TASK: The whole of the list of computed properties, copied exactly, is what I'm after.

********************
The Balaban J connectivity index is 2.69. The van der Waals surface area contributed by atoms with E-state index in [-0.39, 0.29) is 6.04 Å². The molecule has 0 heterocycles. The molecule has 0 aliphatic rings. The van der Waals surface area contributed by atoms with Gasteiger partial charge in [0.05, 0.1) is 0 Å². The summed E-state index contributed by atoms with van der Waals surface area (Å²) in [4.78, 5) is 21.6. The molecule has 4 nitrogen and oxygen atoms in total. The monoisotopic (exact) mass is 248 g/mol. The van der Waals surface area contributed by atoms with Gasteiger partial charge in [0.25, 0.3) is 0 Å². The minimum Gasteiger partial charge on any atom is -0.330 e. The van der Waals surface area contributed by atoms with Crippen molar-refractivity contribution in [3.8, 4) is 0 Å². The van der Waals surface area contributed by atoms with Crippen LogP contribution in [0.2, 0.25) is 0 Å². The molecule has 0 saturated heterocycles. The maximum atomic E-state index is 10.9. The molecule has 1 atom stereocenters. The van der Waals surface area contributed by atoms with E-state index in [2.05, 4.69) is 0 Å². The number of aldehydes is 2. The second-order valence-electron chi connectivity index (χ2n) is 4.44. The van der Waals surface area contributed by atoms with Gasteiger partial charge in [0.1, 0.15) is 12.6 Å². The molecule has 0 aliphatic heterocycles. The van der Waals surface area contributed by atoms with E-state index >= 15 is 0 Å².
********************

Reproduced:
The Balaban J connectivity index is 2.69. The van der Waals surface area contributed by atoms with E-state index in [-0.39, 0.29) is 6.04 Å². The molecule has 0 heterocycles. The molecule has 0 aliphatic rings. The van der Waals surface area contributed by atoms with Gasteiger partial charge in [0.05, 0.1) is 0 Å². The summed E-state index contributed by atoms with van der Waals surface area (Å²) in [4.78, 5) is 21.6. The molecule has 4 nitrogen and oxygen atoms in total. The monoisotopic (exact) mass is 248 g/mol. The van der Waals surface area contributed by atoms with Gasteiger partial charge in [0.25, 0.3) is 0 Å². The minimum Gasteiger partial charge on any atom is -0.330 e. The van der Waals surface area contributed by atoms with Crippen molar-refractivity contribution in [3.8, 4) is 0 Å². The van der Waals surface area contributed by atoms with Crippen LogP contribution in [0.2, 0.25) is 0 Å². The molecule has 0 saturated heterocycles. The maximum atomic E-state index is 10.9. The molecule has 1 atom stereocenters. The van der Waals surface area contributed by atoms with E-state index in [2.05, 4.69) is 0 Å². The number of aldehydes is 2. The second-order valence-electron chi connectivity index (χ2n) is 4.44. The van der Waals surface area contributed by atoms with Gasteiger partial charge in [0.1, 0.15) is 12.6 Å². The molecule has 0 aliphatic heterocycles. The van der Waals surface area contributed by atoms with E-state index >= 15 is 0 Å².